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Monday, 12 March, 2001, 18:10 GMT
Volcanoes on Mars 'may be active'
Nasa Mars
Channels surrounding the ancient volcano Tyrrhena Patera
By BBC News Online science editor Dr David Whitehouse

Two of the oldest volcanoes on Mars, which were erupting over three billion years ago, may still be active.

This startling conclusion is reached by geologists using new data from the Mars Global Surveyor spacecraft, currently orbiting the planet.


The combination of the heat and energy from the volcanoes and the liquid water makes conditions ripe for the evolution of life

Prof Tracey Gregg, University of Buffalo
The volcanoes, named Tyrrhena Patera and Hadriaca Patera, are located in the southern hemisphere of the Red Planet.

The volcanoes could once have melted ice, creating conditions capable of sustaining life, said Professor Tracy Gregg of the University of Buffalo, US.

"What's most intriguing about these volcanoes is that they are surrounded by channels," said Professor Gregg.

"Of all the volcanoes on Mars, these volcanoes have the largest and greatest numbers of channels associated with them, indicating that there was a lot of water around when they were forming, though there doesn't appear to be any around now."

Essential chemicals

Professor Gregg said that the channels might have formed because the volcanoes could have melted ice on the ground. The water would have flowed downhill, away from the volcano's centre, carving the channels.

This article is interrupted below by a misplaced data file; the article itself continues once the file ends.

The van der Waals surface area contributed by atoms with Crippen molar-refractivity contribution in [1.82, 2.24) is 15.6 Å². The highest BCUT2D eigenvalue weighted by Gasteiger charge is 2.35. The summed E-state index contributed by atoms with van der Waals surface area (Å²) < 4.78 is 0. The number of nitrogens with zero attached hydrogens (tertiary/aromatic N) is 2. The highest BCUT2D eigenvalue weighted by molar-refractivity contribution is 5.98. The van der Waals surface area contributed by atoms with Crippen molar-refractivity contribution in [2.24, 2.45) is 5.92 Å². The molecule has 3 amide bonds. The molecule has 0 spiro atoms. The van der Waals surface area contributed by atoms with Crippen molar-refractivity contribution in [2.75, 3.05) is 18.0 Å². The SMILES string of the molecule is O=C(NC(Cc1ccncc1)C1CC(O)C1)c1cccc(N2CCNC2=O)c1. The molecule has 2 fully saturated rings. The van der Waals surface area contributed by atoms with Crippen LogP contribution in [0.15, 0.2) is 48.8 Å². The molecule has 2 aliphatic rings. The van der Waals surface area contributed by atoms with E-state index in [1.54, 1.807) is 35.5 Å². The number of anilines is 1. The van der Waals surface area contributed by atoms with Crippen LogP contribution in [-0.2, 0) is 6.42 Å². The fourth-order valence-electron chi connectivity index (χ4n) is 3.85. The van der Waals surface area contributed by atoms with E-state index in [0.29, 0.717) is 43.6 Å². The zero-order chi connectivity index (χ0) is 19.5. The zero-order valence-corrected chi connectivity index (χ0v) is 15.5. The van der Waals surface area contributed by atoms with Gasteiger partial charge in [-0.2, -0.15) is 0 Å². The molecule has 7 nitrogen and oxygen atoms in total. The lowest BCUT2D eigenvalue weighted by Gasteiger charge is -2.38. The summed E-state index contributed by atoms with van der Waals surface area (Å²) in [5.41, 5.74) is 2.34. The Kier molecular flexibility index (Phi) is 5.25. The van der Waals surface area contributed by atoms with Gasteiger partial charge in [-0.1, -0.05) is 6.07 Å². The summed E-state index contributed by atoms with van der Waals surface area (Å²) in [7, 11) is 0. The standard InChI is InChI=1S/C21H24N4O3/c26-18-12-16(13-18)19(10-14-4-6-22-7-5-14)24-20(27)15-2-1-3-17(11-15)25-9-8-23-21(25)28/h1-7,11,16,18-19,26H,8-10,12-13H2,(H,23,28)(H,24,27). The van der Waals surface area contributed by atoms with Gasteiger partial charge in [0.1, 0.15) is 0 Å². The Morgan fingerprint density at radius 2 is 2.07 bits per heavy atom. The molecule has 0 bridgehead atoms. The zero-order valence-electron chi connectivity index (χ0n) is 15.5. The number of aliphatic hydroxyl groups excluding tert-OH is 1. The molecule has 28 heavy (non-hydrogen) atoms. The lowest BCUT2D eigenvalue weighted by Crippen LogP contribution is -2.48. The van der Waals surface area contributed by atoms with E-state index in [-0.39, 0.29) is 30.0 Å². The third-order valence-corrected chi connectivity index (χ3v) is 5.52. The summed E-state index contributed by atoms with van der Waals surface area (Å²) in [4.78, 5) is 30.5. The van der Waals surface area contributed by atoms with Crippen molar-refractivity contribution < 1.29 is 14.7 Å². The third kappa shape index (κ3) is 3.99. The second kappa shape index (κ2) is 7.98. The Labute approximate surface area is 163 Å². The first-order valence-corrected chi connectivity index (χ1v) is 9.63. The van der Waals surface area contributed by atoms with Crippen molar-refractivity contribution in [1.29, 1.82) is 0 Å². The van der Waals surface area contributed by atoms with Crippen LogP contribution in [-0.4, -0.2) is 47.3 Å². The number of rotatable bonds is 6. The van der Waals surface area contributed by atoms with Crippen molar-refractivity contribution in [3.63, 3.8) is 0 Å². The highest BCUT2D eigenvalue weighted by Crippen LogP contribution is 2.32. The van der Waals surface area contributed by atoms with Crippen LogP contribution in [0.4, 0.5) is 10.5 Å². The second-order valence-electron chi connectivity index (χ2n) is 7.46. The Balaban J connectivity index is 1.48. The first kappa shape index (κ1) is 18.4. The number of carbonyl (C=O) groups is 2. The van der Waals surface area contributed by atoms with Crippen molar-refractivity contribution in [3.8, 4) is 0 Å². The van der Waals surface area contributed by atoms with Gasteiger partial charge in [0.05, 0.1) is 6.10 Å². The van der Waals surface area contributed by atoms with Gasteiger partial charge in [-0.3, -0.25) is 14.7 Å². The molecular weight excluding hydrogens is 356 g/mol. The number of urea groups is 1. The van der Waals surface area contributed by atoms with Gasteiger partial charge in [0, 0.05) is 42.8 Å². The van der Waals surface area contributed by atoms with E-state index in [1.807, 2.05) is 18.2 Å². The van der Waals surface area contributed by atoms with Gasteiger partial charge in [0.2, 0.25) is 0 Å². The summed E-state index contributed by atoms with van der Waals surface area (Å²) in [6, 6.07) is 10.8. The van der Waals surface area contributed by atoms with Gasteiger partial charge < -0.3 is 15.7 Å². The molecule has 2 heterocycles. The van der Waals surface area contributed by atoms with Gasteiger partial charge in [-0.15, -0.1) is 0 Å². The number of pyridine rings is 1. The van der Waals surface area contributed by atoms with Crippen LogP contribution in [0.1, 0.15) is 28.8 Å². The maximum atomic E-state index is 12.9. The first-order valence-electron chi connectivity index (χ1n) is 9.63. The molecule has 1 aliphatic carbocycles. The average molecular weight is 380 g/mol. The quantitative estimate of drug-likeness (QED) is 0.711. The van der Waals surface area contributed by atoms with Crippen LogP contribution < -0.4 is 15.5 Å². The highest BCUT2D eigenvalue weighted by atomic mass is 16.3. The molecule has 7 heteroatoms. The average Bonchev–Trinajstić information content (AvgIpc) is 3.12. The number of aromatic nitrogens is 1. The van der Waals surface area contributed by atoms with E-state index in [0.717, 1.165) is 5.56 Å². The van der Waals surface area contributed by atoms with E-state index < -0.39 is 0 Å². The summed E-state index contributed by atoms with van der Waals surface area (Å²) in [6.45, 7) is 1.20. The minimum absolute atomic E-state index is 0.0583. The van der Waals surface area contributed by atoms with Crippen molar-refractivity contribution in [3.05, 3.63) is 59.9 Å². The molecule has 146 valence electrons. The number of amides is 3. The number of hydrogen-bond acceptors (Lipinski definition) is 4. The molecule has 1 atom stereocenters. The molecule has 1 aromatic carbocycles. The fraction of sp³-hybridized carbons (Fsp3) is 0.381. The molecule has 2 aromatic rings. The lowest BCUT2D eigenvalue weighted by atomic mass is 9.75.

"The combination of the heat and energy from the volcanoes and the liquid water makes conditions ripe for the evolution of life, at least as we understand it on Earth," said Professor Gregg.

She adds that volcanoes are also a source of many of the essential chemicals that may be necessary for the evolution of biological organisms.

Nasa Mars
Tyrrhena Patera in 3D and with an exaggerated vertical scale
The preliminary analysis by Professor Gregg and her colleagues is based on new data gathered by the Mars Orbiter Camera (Moc) and the Mars Orbiter Laser Altimeter (Mola), onboard the Mars Global Surveyor.

"The Moc is a very high-resolution camera that allows us to see features on Mars as small as one metre across, so we can start to see some really significant things, like individual boulders and piles of sediment, which is allowing us to really piece together Martian history," she said.

"There are areas on Earth we don't know that well, such as Antarctica and the entire ocean floor."

As more data pour in from this mission, Professor Gregg and her colleagues will try to learn more about how evidence of water on Mars may provide clues to questions about whether or not life has existed on the Red Planet.

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See also:

23 Jun 00 | Sci/Tech
Water may flow on Mars
06 Nov 00 | Sci/Tech
Mars may still rumble
23 Oct 00 | Sci/Tech
New view of giant Martian volcano
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